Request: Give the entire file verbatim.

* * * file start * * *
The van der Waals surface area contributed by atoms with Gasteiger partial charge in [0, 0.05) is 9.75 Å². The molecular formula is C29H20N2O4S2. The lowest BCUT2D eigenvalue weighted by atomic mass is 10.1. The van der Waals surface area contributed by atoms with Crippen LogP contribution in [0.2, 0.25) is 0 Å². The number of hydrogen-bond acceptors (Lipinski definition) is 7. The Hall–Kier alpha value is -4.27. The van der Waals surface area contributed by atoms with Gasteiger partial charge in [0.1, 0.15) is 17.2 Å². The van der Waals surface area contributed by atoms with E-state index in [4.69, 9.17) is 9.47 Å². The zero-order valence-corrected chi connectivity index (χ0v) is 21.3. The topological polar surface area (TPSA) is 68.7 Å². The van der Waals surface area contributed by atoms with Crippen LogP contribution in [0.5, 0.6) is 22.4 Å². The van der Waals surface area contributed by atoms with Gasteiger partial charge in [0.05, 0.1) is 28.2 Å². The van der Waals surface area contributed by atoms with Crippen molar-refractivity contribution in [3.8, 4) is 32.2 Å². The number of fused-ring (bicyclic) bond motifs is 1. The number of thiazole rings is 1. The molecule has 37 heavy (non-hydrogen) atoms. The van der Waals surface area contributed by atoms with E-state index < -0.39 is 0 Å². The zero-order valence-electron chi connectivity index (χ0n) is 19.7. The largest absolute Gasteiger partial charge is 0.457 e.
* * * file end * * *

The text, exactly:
The van der Waals surface area contributed by atoms with Gasteiger partial charge in [0, 0.05) is 9.75 Å². The molecular formula is C29H20N2O4S2. The lowest BCUT2D eigenvalue weighted by atomic mass is 10.1. The van der Waals surface area contributed by atoms with Crippen LogP contribution in [0.2, 0.25) is 0 Å². The number of hydrogen-bond acceptors (Lipinski definition) is 7. The Hall–Kier alpha value is -4.27. The van der Waals surface area contributed by atoms with Gasteiger partial charge in [0.1, 0.15) is 17.2 Å². The van der Waals surface area contributed by atoms with E-state index in [4.69, 9.17) is 9.47 Å². The zero-order valence-corrected chi connectivity index (χ0v) is 21.3. The topological polar surface area (TPSA) is 68.7 Å². The van der Waals surface area contributed by atoms with Crippen LogP contribution in [0.5, 0.6) is 22.4 Å². The van der Waals surface area contributed by atoms with Gasteiger partial charge in [0.05, 0.1) is 28.2 Å². The van der Waals surface area contributed by atoms with Crippen molar-refractivity contribution in [3.8, 4) is 32.2 Å². The number of fused-ring (bicyclic) bond motifs is 1. The number of thiazole rings is 1. The molecule has 37 heavy (non-hydrogen) atoms. The van der Waals surface area contributed by atoms with E-state index < -0.39 is 0 Å². The zero-order valence-electron chi connectivity index (χ0n) is 19.7. The largest absolute Gasteiger partial charge is 0.457 e.